The world of movie titling

Coming up with movie titles is hard. We all know the tales (true or otherwise) of the problems faced by various filmmakers on learning that their audiences didn’t understand their carefully planned and balanced linguistic allusions:

  • License Revoked: What does revoked mean? Became License To Kill
  • The Abyss: What’s an abyss? Decided to keep it anyway
  • The Madness of George III: What happened to The Madness of George 1 & 2? Became The Madness of King George. (Actually, there’s a touch of the urban myth about this one. But only a touch)

There’s plenty more where that came from, too.

The problem becomes even greater when you’re dealing with a foreign language movie.

Take ¡Átame!, one of Pedro Almodóvar’s finest. Here we have a problem, because átame has no direct English translation. In this context, it can mean ‘tie me up’. It can also mean ‘tie me down’. The double meaning is supposed to be there in the Spanish – it’s like ‘subtext’ or something – but once you translate it, you lose it. So ¡Átame! became Tie Me Up! Tie Me Down! for the International market. Meaning kept, subtlety lost.

That’s a real bugger, isn’t it? Of course, once you get into languages like Chinese where one sound can have 40 different meanings, you’re screwed from the outset. Not knowing any Chinese, I have no idea exactly how much subtle meaning gets lost between the naming and the overseas distribution. But I know I’m probably missing something, which upsets me. I like to know what the filmmakers are trying to get at.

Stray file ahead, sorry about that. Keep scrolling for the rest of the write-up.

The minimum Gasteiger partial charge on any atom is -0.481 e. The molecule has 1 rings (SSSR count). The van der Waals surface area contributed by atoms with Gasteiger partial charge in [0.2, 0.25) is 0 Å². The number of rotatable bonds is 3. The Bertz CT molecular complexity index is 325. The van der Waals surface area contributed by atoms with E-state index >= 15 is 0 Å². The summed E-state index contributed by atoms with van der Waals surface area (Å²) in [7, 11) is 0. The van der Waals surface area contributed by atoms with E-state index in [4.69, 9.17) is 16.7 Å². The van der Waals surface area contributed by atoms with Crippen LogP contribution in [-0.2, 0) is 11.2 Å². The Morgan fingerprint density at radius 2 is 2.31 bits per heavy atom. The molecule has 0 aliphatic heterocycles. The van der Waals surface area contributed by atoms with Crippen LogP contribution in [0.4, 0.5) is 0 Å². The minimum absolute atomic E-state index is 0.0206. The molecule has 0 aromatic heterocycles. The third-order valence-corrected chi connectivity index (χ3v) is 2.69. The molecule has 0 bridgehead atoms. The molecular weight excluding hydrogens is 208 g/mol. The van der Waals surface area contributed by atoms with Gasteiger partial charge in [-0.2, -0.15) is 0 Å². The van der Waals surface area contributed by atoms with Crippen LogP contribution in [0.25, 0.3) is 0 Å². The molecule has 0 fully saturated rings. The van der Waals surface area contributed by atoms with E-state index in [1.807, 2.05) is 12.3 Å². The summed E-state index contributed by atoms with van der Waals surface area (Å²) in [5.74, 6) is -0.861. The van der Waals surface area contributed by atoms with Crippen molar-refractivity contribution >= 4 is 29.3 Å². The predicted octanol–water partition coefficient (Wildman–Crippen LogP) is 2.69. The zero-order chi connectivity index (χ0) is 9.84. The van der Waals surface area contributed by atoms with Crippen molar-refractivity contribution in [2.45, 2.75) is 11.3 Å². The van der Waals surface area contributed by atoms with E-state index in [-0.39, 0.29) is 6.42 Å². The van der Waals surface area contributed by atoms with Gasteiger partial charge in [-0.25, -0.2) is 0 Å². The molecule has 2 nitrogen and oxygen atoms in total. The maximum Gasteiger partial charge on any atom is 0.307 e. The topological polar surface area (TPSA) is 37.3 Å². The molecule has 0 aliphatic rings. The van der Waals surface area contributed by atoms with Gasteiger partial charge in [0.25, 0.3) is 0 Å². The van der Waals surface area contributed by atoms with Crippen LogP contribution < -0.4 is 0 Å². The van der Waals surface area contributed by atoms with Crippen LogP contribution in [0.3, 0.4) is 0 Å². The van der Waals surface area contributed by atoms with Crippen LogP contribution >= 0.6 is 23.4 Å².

What put me in mind of this was the recent UK release of Banlieue 13.

Banlieue 13

That’s the French poster. Couldn’t find the UK poster, sorry. Here’s the problem. The UK title for the movie is District 13. Sounds kind of sci-fi, maybe a bit coppy, doesn’t it? That’s exactly what the poster tries to show, too. Yet ‘Banlieue’, my rudimentary French tells me, means suburb. Suburb 13 really just doesn’t work, does it? We’re in Ali G and the Staines Massive territory with that particular title. So it’s been adjusted to work better for a UK audience.

But at the same time, we’ve also lost a whole level of cultural meaning. Paris banlieues are where all those lovely riots broke out this year. They’re the French equivalent of the ghetto or a Thamesmead housing estate. A futuristic movie set in the banlieues of Paris? Suddenly, you’re getting a whole load of societal commentary and movie subtext from that title. And that poster takes on new meanings as well.

I’m not sure there’s much that can be done about this, short of issuing a rip-off series of notes with every poster. I just think it’s a shame. And maybe it’s a demonstration to us all that even the lowliest action movie can have hidden depths.


  • Rob Buckley

    I’m Rob Buckley, a journalist who writes for UK media magazines that most people have never heard of although you might have heard me on the podcast Lockdown Land or Radio 5 Live’s Saturday Edition or Afternoon Edition. I’ve edited Dreamwatch, Sprocket and Cambridge Film Festival Daily; been technical editor for TV producers magazine Televisual; reviewed films for the short-lived newspaper Cambridge Insider; written features for the even shorter-lived newspaper Soho Independent; and was regularly sarcastic about television on the blink-and-you-missed-it “web site for urban hedonists” The Tribe. Since going freelance, I've contributed to the likes of Broadcast, Total Content + Media, Action TV, Off The Telly, Action Network, TV Scoop and The Custard TV.

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